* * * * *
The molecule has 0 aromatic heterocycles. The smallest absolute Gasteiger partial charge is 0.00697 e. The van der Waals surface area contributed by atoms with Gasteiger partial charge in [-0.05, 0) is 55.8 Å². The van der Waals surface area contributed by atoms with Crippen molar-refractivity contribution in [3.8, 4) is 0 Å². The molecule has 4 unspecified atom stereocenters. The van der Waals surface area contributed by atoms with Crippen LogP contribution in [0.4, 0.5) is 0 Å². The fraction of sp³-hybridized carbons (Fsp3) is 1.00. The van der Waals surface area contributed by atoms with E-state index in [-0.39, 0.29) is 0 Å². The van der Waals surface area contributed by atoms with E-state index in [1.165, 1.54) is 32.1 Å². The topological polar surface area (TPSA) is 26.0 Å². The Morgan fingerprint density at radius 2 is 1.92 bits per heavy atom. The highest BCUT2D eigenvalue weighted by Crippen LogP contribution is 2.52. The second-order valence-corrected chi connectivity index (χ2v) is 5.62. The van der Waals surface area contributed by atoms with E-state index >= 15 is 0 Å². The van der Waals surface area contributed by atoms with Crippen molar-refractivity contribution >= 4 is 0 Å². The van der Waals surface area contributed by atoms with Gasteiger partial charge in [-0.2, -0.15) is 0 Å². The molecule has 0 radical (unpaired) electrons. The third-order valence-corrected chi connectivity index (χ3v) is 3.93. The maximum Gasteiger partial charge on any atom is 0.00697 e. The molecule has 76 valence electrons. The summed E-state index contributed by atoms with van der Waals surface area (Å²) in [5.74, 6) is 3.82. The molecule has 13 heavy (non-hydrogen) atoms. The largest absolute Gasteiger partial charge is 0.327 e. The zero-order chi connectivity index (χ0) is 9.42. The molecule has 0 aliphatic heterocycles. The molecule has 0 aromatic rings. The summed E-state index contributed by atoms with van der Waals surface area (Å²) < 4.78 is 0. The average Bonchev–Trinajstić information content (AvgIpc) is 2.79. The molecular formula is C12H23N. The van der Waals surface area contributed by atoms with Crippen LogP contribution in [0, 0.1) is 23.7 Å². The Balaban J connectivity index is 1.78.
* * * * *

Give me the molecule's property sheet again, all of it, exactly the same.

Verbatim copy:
The molecule has 0 aromatic heterocycles. The smallest absolute Gasteiger partial charge is 0.00697 e. The van der Waals surface area contributed by atoms with Gasteiger partial charge in [-0.05, 0) is 55.8 Å². The van der Waals surface area contributed by atoms with Crippen molar-refractivity contribution in [3.8, 4) is 0 Å². The molecule has 4 unspecified atom stereocenters. The van der Waals surface area contributed by atoms with Crippen LogP contribution in [0.4, 0.5) is 0 Å². The fraction of sp³-hybridized carbons (Fsp3) is 1.00. The van der Waals surface area contributed by atoms with E-state index in [-0.39, 0.29) is 0 Å². The van der Waals surface area contributed by atoms with E-state index in [1.165, 1.54) is 32.1 Å². The topological polar surface area (TPSA) is 26.0 Å². The Morgan fingerprint density at radius 2 is 1.92 bits per heavy atom. The highest BCUT2D eigenvalue weighted by Crippen LogP contribution is 2.52. The second-order valence-corrected chi connectivity index (χ2v) is 5.62. The van der Waals surface area contributed by atoms with E-state index >= 15 is 0 Å². The van der Waals surface area contributed by atoms with Crippen molar-refractivity contribution >= 4 is 0 Å². The van der Waals surface area contributed by atoms with Gasteiger partial charge in [-0.2, -0.15) is 0 Å². The molecule has 0 radical (unpaired) electrons. The third-order valence-corrected chi connectivity index (χ3v) is 3.93. The maximum Gasteiger partial charge on any atom is 0.00697 e. The molecule has 76 valence electrons. The summed E-state index contributed by atoms with van der Waals surface area (Å²) in [5.74, 6) is 3.82. The molecule has 13 heavy (non-hydrogen) atoms. The largest absolute Gasteiger partial charge is 0.327 e. The zero-order chi connectivity index (χ0) is 9.42. The molecule has 0 aliphatic heterocycles. The molecule has 0 aromatic rings. The summed E-state index contributed by atoms with van der Waals surface area (Å²) < 4.78 is 0. The average Bonchev–Trinajstić information content (AvgIpc) is 2.79. The molecular formula is C12H23N. The van der Waals surface area contributed by atoms with Crippen LogP contribution in [0, 0.1) is 23.7 Å². The Balaban J connectivity index is 1.78.